Skip Navigation
Regional News
APA chairman Curt Stiles says LGRB's resolution okay (File photo)
APA chairman Curt Stiles says LGRB's resolution okay (File photo)

APA chairman says Review Board can weigh in on land purchases

Listen to this story
A prominent pro-environment group has been pushing the Adirondack Park Local Government Review Board to stop commenting on the issue of state land-purchases in the Park.

The Adirondack Council argues that the state-funded Review Board doesn't have a mandate to weigh in on the issue.

But APA chairman Curt Stiles says Review Board is defending the Review Board's decision to issue a resolution opposing the Finch Pruyn and Follensby land deals.

Chris Morris has details.

Hear this

Download audio

Share this

Explore this

Reported by

Chris Morris
Tri-Lakes Correspondent

The review board resolution opposes the pending fee acquisition of land in the Follensby Pond area near Tupper Lake and the Finch Pruyn timberlands in the southern Adirondacks.

The Adirondack Council issued a statement condemning the resolution, claiming that Executive Director Fred Monroe had a conflict of interest regarding the Finch deal because he belonged to a hunting club that would be removed should the deal go down.
The council also said the review board should not be commenting publicly on state land purchases.
Adirondack Council Executive Director Brian Houseal says the board has one lawful function – to monitor and report on how the APA administers and enforces the Adirondack Park Private Land Use and Development Plan. 
But APA Chairman Curt Stiles disagrees.   At last month’s Review Board meeting in Johnsburg, Stiles said he supports the review board’s right to voice its opinion regarding state land acquisition.
Keith McKeever is spokesman for the park agency.
“At this week’s meeting, Chairman Stiles was not defending their resolution or supporting their resolution,” he said.
“But he was clearly indicating that he feels as though the review board does have the right – based upon the APA Act and the State Land Master Plan – to do what they did in issuing a resolution. So again, he wasn’t supporting the measure, but he was providing his position, which he’s been clear on now for many months. That is, the review board has the right to express its opinion on state land acquisitions.”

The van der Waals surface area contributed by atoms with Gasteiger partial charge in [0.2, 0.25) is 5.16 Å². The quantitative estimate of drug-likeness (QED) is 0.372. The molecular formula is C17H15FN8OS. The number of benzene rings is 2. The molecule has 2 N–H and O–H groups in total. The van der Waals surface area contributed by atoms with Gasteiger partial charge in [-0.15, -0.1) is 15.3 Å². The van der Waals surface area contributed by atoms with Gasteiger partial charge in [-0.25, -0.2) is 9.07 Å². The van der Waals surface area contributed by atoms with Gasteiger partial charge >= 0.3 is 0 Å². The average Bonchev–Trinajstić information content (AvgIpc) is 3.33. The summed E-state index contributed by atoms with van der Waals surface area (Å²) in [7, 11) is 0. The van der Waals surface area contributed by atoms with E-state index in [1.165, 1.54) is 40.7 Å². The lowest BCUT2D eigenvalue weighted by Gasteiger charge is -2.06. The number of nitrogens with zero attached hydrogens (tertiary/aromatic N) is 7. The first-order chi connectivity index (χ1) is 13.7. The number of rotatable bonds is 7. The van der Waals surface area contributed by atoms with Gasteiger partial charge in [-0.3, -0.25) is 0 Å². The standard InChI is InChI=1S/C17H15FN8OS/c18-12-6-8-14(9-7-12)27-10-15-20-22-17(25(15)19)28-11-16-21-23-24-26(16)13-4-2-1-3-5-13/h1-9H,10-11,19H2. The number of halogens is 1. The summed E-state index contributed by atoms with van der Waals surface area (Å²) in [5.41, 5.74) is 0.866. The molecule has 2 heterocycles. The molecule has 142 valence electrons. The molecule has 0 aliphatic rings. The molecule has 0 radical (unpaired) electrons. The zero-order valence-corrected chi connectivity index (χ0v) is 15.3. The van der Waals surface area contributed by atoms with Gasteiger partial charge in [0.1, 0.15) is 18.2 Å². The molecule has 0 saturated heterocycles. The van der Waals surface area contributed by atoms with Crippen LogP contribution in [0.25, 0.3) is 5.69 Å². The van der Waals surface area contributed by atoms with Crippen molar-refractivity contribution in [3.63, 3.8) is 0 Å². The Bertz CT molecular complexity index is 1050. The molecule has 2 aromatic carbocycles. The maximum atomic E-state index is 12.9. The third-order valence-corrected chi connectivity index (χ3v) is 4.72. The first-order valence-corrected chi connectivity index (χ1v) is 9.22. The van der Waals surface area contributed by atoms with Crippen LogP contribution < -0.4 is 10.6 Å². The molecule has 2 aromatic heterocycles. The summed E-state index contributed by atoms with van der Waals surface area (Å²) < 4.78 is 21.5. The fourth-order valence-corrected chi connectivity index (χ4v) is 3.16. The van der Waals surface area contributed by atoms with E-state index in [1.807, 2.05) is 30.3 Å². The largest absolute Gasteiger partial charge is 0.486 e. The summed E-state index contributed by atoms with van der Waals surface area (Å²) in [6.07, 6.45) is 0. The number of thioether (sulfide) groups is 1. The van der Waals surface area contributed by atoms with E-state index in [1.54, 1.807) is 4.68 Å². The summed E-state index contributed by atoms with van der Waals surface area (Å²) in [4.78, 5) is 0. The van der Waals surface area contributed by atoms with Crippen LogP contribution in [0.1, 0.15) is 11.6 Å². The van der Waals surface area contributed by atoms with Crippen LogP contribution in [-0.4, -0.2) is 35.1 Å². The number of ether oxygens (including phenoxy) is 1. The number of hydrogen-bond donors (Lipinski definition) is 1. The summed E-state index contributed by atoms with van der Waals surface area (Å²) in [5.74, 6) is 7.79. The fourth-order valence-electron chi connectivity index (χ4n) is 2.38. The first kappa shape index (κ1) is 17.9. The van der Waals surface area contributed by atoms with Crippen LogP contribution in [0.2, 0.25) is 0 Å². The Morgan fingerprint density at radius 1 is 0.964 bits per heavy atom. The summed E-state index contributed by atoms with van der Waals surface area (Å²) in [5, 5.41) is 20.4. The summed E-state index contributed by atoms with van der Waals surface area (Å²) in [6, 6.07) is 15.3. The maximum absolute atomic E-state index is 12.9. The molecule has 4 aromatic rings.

Fred Monroe says he’s had numerous discussions with Stiles on whether or not it’s appropriate for the review board to weigh-in on land purchases.
He says he has the chairman’s support.
“State land purchases are such a large part of the agenda at the agency and they have such a big impact on the park’s residents and we’re sitting at the same table discussing things,” Monroe said.
“He has defended, in the past, the right of the review board to comment on these things. He thinks it’s legitimate.”
But John Sheehan of the Adirondack Council says the environmental organization disagrees with Monroe and with Stiles.
According to Sheehan, the green group is on “solid ground” in its belief that the review board stepped out of line in issuing its resolution of opposition.
“However, if the chairman believes that the review board is doing something that they’re entitled to do, I don’t think that we need to do anything but disagree on that particular front,” he said.
“It’s something that I think, ultimately, will have to be decided by an independent third party. I don’t think it’s any reflection on Mr. Stiles that the review board has done what it’s done – even though we don’t think they consulted with him in the first place. We respect his opinion, even though we disagree with it.”
The state plans to purchase a total of about 75,000 acres from the Adirondack Chapter of the Nature Conservancy.
Officials with the Keene-based organization say 27 towns associated with the Finch lands approved the impending fee acquisitions. Further, some 90 percent of the acreage accounted for in the Finch deal is located within 11 towns, each of which passed active resolutions supporting the project.
Recently, several townships and some counties have called for the state to halt the pending purchase due to New York’s fiscal crisis.

Visitor comments


NCPR is supported by:

This is a Visitor-Supported website.